10. loginricha

    January 24, 2010 at 7:33 pm

    Client? Here they are called patients. Guess, just cultural difference.

    I knew abt the limits of confidentiality. Read it when I signed the papers..

    Question: Do therapist seek another therapist when they are depressed or troubled? Is it easier for them acknowledge it than the general populace?

  11. Sanch, the writer

    January 25, 2010 at 6:58 am

    Hmm…that’s interesting. Okay, now about a disorder being ‘clinical’…according to the DSM-IV-TR, there are a certain number of symptoms people must have to meet criteria for a disorder…but it’s not just the number but also the severity that matters. If it interferes with a person’s relationships, work, school and daily functioning, then it is clinical. So for instance, my anxiety is not clinical because it doesn’t affect my ability to work or my daily functioning or my relationships (it’s still a problem I’ll admit but I’m trying to manage it by doing my own therapy!) It’s not the most objective measure because it depends on what each individual says.

  12. Sanch, the writer

    January 25, 2010 at 8:42 am

    Thanks! Long time no see AD! 🙂 Hope you are well…

  13. adam

    January 25, 2010 at 12:48 am

    Its been quite sometime since I stopped by and said hello. And I have to say, I was quite concerned at the subject matter posted here. I am, though, glad to see it is nothing more than a work of fiction. Perhaps the disclaimer should be at the start, for idiots like me who suddenly become overly concerned.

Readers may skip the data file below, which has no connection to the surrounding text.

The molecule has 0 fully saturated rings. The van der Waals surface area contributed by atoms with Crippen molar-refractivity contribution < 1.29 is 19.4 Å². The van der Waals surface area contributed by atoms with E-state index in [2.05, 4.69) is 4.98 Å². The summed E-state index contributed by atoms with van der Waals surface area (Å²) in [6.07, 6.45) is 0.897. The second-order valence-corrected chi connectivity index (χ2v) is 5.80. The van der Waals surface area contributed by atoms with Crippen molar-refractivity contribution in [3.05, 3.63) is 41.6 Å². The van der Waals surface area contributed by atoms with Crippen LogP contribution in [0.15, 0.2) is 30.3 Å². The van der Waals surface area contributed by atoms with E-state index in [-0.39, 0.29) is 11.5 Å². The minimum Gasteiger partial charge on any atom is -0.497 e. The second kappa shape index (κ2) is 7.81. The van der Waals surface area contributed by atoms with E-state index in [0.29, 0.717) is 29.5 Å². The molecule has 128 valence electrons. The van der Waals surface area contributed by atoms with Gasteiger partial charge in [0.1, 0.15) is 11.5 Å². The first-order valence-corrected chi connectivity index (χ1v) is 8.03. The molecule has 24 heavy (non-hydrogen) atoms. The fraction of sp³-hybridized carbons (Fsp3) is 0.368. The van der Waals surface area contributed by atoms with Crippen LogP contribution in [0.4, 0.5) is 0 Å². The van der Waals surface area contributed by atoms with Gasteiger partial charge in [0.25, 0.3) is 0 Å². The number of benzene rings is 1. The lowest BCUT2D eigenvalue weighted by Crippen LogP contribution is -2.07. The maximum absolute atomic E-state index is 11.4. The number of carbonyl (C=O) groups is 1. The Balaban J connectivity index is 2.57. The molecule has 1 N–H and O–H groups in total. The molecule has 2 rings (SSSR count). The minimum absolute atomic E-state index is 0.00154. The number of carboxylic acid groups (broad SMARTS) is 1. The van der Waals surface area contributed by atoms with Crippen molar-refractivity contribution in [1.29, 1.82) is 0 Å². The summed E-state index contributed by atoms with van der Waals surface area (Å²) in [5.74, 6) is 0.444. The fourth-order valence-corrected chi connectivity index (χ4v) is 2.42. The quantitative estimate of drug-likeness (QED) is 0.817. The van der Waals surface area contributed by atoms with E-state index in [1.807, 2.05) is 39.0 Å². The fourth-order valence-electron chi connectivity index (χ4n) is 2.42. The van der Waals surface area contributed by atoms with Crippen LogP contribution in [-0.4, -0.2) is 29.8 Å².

=)

  14. andysewina

    January 25, 2010 at 1:06 am

    Nicely done 55! Subliminal, perhaps.

    Have you ever tried Poetic Flash Fiction in 51 syllables, as in The American Sandwich game..? i.e. Three American Sentences.

  15. Richa

    January 25, 2010 at 4:02 am

    Well, I might be wrong. I am no professional you know! Just wouldn’t like to be referred as a client by my therapist. 😉

    Okay, now I have to ask: what does being “not clinical” means? Is there some kind of measure for amount of anxiety you have? And if yes, then can one be unbiased about judging one’s own anxiety level?

    Just FYI: I saw my therapist for my anxiety attacks last year and haven’t had one for past six months. It helps to have someone to talk to without them getting defensive or judgmental. Well, you know that better than me!

  16. comfortablynam

    January 25, 2010 at 7:36 pm

    Wow..what a plan..Scary though?

    Like so many others had never heard of the limited confidentiality.

  17. Matthew Parker

    January 29, 2010 at 6:16 pm

    Nice job on the prompt YES ! 😀

  18. Psych Babbler

    January 31, 2010 at 7:12 am

    Yeah…morbid all right. I can assure you I have never ever done anything like this or even contemplated it… 🙂

  19. ani_aset

    February 20, 2010 at 5:31 am

    ok i had to read it twice to understand and its brilliant PB 🙂